As part of the Newcastle Can initiative, the Newcastle Can team and I have signed up to do the Simplyhealth Great North 5k on Saturday 9 September.
The Simplyhealth Great North 5k is just a few weeks away now and I really hope I'll be seeing you down on the Quayside as part of the Newcastle Can wave.
My training is underway; so far I have managed to run just over 3k - more than half the distance - and I’m still here to tell the tale! With a few weeks of training left to go, I'm confident I'll be able to last the distance - especially since I know I won’t be doing it alone.
My team have been working with the Simplyhealth Great North Run organisers to develop this training plan. If you're following it already, then let us know how you're getting on. And if you’re not, don't worry - you can still make a start now. Any preparation is worthwhile!
We've also hooked up with the Newcastle Sports Injury Clinic who have provided us with some additional information specifically for beginner runners (like me). Check it out, keep an eye out for more coming soon and let us know if you have any questions. You can reach my team at firstname.lastname@example.org or tweet to @newcastlecan.
- How to prepare for running
- Warming up for the Great North 5k
And if you want to know up to upgrade a walk into a run, check out the below info from the Simplyhealth Great North Run team.
Don't forget to sign up and join me on Sept 9th here. See you there!
Turning A Walk Into A Run
Perhaps you’re an avid walker who can go miles without breaking a sweat. Maybe you only get the chance to get out and about with the dog. Whatever your walking ability may be, it only takes a few simple changes to step up the pace and start running.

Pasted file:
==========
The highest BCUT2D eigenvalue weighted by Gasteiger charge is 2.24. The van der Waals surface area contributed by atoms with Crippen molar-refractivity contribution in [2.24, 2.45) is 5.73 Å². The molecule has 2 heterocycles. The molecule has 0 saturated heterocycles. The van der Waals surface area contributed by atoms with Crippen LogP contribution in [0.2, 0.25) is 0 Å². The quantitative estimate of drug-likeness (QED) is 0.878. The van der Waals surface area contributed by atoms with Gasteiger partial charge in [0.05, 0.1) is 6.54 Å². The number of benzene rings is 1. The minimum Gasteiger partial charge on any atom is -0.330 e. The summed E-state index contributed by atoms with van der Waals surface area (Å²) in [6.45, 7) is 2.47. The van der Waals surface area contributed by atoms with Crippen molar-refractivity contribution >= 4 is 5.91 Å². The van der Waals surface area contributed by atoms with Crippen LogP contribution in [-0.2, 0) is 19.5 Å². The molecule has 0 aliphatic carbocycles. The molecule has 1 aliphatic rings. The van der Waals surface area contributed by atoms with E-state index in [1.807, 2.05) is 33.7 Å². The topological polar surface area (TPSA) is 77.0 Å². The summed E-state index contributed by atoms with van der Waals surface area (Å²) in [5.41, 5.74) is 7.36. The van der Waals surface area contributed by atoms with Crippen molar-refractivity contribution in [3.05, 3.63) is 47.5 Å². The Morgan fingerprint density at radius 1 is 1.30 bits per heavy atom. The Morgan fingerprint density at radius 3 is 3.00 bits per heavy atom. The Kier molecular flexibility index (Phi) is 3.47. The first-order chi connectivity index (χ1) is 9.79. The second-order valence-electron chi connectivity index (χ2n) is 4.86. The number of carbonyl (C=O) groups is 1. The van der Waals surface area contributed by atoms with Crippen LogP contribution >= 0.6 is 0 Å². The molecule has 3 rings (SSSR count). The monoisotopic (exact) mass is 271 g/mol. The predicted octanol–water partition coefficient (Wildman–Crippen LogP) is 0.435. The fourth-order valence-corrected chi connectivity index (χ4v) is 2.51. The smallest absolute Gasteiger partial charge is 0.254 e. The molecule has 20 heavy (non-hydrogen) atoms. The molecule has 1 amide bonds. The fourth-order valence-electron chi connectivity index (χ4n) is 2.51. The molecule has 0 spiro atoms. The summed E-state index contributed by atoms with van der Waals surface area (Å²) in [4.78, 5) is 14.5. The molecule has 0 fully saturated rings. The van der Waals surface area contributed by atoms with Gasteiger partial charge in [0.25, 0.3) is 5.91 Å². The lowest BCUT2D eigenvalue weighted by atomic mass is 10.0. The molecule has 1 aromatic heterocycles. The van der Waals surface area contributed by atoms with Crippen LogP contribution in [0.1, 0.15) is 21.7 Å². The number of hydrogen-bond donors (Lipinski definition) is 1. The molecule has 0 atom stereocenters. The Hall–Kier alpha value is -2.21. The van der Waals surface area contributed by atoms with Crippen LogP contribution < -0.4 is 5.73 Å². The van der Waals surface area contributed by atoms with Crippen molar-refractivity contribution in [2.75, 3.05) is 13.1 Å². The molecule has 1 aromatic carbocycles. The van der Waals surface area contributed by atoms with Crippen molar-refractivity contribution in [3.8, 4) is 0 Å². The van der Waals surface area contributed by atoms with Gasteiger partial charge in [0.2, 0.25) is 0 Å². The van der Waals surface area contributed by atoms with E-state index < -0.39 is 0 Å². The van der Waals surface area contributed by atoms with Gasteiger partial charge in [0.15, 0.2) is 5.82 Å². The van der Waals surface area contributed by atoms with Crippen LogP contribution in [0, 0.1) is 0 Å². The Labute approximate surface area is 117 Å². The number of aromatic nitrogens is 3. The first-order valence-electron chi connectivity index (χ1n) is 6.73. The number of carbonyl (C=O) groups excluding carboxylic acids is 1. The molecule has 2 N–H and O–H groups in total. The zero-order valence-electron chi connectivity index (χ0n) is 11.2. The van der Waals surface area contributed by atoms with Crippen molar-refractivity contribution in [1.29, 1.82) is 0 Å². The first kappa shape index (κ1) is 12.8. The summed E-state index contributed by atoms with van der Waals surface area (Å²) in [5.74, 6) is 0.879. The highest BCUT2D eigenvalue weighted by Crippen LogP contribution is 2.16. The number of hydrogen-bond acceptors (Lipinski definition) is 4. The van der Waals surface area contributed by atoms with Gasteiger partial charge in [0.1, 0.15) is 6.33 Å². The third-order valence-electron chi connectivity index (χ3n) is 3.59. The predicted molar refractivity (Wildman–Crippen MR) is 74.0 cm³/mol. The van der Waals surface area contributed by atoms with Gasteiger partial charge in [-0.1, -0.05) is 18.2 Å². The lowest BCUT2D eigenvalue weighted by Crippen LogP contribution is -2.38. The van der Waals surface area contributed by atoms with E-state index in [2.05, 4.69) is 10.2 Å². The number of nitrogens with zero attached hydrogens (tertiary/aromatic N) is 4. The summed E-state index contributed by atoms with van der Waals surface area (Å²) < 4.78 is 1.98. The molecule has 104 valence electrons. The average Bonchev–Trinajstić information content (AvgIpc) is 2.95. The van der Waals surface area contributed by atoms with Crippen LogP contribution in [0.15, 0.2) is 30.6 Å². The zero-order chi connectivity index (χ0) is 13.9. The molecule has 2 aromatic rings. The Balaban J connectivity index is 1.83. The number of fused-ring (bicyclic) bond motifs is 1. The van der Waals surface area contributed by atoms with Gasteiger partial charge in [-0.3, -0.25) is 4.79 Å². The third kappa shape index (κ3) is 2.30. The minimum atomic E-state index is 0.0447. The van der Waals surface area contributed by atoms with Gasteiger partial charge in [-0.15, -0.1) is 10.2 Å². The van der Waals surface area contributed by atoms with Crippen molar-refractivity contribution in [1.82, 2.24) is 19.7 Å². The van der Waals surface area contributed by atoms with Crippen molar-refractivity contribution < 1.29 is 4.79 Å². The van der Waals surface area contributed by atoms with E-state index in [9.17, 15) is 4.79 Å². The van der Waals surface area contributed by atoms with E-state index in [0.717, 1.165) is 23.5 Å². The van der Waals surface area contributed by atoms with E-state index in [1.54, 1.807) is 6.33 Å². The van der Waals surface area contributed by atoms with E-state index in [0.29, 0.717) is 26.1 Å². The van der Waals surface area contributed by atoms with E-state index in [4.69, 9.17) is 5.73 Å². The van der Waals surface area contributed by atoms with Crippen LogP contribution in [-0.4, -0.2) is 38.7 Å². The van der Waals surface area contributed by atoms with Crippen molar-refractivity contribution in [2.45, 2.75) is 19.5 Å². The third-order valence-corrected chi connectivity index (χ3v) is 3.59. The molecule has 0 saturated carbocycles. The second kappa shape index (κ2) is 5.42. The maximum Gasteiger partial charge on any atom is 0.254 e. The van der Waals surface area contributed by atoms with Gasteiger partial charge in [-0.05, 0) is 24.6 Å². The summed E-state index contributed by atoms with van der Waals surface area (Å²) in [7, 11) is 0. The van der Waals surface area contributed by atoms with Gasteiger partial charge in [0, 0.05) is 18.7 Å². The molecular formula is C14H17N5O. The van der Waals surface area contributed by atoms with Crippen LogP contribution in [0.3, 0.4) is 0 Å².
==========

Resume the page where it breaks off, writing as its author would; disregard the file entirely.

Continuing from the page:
The best method for transforming from a walker into a runner is what people in the online running community call ‘wogging’. This is simply a run-walk approach where you split your time between different paces.
Rather than diving straight into running, this will build up your stamina over time. The gradual approach is not only easier, but also protects your physical health; you increase your muscle strength, lung capacity and general ability, meaning injury is more avoidable.
Whenever you run it is important to warm up, and run-walking is no different. Do a minimum of five minutes of brisk walking to prepare your muscles and heart rate. When you are ready, try a steady jog for one minute. Walk again for one minute.
At this point, you may feel like it isn’t much harder than what you have been doing previously, but maintain this pattern of run for a minute, walk for a minute over 20 minutes.
Try this for a week or two, depending on your level of fitness, then it’s time to up the difficulty.
Run for a minute, but walk for 30 seconds. Continue this for 20 minutes. It gives you less of a break in between spurts of running and will keep your heart rate going a little faster.
One huge advantage of run-walking is that it’s really easy to tailor it to your individual abilities. Whatever your running capability, work on the 1:1 ratio of run:walk, then move on to 2:1.
Once you’ve got the hang of it, try running for longer, for instance three minutes of a jog followed by a minute and a half of walking.
And when you’re ready to push yourself even further, shorten the length of time you are walking for: give yourself 30 seconds to walk for every two minutes of running.
It’s a great way to up your speed and your fitness without feeling like you’ve been thrown into the deep end. In no time at all, you’ll be running without breaks and pushing yourself to go further and faster each time.